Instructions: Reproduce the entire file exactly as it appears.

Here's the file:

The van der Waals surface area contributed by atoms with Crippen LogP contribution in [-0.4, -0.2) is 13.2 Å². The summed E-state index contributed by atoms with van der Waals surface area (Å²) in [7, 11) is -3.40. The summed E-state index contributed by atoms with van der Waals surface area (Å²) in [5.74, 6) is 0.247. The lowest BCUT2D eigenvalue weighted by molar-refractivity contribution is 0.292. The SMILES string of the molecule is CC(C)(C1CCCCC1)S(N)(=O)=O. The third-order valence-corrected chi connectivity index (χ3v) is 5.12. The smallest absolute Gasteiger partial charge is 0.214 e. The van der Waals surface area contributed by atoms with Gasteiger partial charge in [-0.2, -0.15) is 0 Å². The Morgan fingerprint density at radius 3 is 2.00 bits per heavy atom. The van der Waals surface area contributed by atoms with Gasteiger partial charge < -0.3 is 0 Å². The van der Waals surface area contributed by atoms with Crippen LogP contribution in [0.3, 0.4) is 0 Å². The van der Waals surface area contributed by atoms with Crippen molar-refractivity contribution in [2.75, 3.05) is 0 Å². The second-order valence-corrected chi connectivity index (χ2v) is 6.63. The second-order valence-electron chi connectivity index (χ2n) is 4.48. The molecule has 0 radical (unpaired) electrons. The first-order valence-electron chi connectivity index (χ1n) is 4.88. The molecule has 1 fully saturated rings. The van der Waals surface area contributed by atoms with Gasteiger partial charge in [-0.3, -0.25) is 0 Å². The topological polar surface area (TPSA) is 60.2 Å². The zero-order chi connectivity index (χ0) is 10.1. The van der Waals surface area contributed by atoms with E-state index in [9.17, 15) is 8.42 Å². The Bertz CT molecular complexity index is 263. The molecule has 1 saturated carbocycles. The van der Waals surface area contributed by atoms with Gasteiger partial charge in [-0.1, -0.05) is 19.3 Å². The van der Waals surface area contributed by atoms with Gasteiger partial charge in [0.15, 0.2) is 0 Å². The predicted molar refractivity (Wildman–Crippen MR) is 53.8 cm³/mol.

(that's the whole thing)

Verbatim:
The van der Waals surface area contributed by atoms with Crippen LogP contribution in [-0.4, -0.2) is 13.2 Å². The summed E-state index contributed by atoms with van der Waals surface area (Å²) in [7, 11) is -3.40. The summed E-state index contributed by atoms with van der Waals surface area (Å²) in [5.74, 6) is 0.247. The lowest BCUT2D eigenvalue weighted by molar-refractivity contribution is 0.292. The SMILES string of the molecule is CC(C)(C1CCCCC1)S(N)(=O)=O. The third-order valence-corrected chi connectivity index (χ3v) is 5.12. The smallest absolute Gasteiger partial charge is 0.214 e. The van der Waals surface area contributed by atoms with Gasteiger partial charge in [-0.2, -0.15) is 0 Å². The Morgan fingerprint density at radius 3 is 2.00 bits per heavy atom. The van der Waals surface area contributed by atoms with Gasteiger partial charge < -0.3 is 0 Å². The van der Waals surface area contributed by atoms with Crippen LogP contribution in [0.3, 0.4) is 0 Å². The van der Waals surface area contributed by atoms with Crippen molar-refractivity contribution in [2.75, 3.05) is 0 Å². The second-order valence-corrected chi connectivity index (χ2v) is 6.63. The second-order valence-electron chi connectivity index (χ2n) is 4.48. The molecule has 0 radical (unpaired) electrons. The first-order valence-electron chi connectivity index (χ1n) is 4.88. The molecule has 1 fully saturated rings. The van der Waals surface area contributed by atoms with Gasteiger partial charge in [-0.3, -0.25) is 0 Å². The topological polar surface area (TPSA) is 60.2 Å². The zero-order chi connectivity index (χ0) is 10.1. The van der Waals surface area contributed by atoms with E-state index in [9.17, 15) is 8.42 Å². The Bertz CT molecular complexity index is 263. The molecule has 1 saturated carbocycles. The van der Waals surface area contributed by atoms with Gasteiger partial charge in [-0.1, -0.05) is 19.3 Å². The van der Waals surface area contributed by atoms with Gasteiger partial charge in [0.15, 0.2) is 0 Å². The predicted molar refractivity (Wildman–Crippen MR) is 53.8 cm³/mol.